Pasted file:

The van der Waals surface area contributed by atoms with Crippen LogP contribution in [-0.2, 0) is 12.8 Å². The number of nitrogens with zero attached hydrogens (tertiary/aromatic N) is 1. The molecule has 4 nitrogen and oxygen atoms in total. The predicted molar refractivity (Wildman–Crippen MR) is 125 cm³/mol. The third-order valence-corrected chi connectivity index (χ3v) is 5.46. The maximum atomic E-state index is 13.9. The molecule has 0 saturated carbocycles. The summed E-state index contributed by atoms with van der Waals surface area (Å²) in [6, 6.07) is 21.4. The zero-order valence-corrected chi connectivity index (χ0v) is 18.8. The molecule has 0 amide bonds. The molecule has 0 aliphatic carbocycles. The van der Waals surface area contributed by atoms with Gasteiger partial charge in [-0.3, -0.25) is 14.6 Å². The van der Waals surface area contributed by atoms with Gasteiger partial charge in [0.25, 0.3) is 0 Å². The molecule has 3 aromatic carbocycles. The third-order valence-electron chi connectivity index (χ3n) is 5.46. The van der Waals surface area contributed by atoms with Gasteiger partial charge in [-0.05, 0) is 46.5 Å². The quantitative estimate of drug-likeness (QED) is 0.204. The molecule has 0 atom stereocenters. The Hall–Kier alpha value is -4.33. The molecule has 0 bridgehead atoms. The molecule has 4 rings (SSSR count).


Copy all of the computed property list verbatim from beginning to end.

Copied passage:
The van der Waals surface area contributed by atoms with Crippen LogP contribution in [-0.2, 0) is 12.8 Å². The number of nitrogens with zero attached hydrogens (tertiary/aromatic N) is 1. The molecule has 4 nitrogen and oxygen atoms in total. The predicted molar refractivity (Wildman–Crippen MR) is 125 cm³/mol. The third-order valence-corrected chi connectivity index (χ3v) is 5.46. The maximum atomic E-state index is 13.9. The molecule has 0 saturated carbocycles. The summed E-state index contributed by atoms with van der Waals surface area (Å²) in [6, 6.07) is 21.4. The zero-order valence-corrected chi connectivity index (χ0v) is 18.8. The molecule has 0 amide bonds. The molecule has 0 aliphatic carbocycles. The van der Waals surface area contributed by atoms with Gasteiger partial charge in [-0.3, -0.25) is 14.6 Å². The van der Waals surface area contributed by atoms with Gasteiger partial charge in [0.25, 0.3) is 0 Å². The molecule has 3 aromatic carbocycles. The third-order valence-electron chi connectivity index (χ3n) is 5.46. The van der Waals surface area contributed by atoms with Gasteiger partial charge in [-0.05, 0) is 46.5 Å². The quantitative estimate of drug-likeness (QED) is 0.204. The molecule has 0 atom stereocenters. The Hall–Kier alpha value is -4.33. The molecule has 0 bridgehead atoms. The molecule has 4 rings (SSSR count).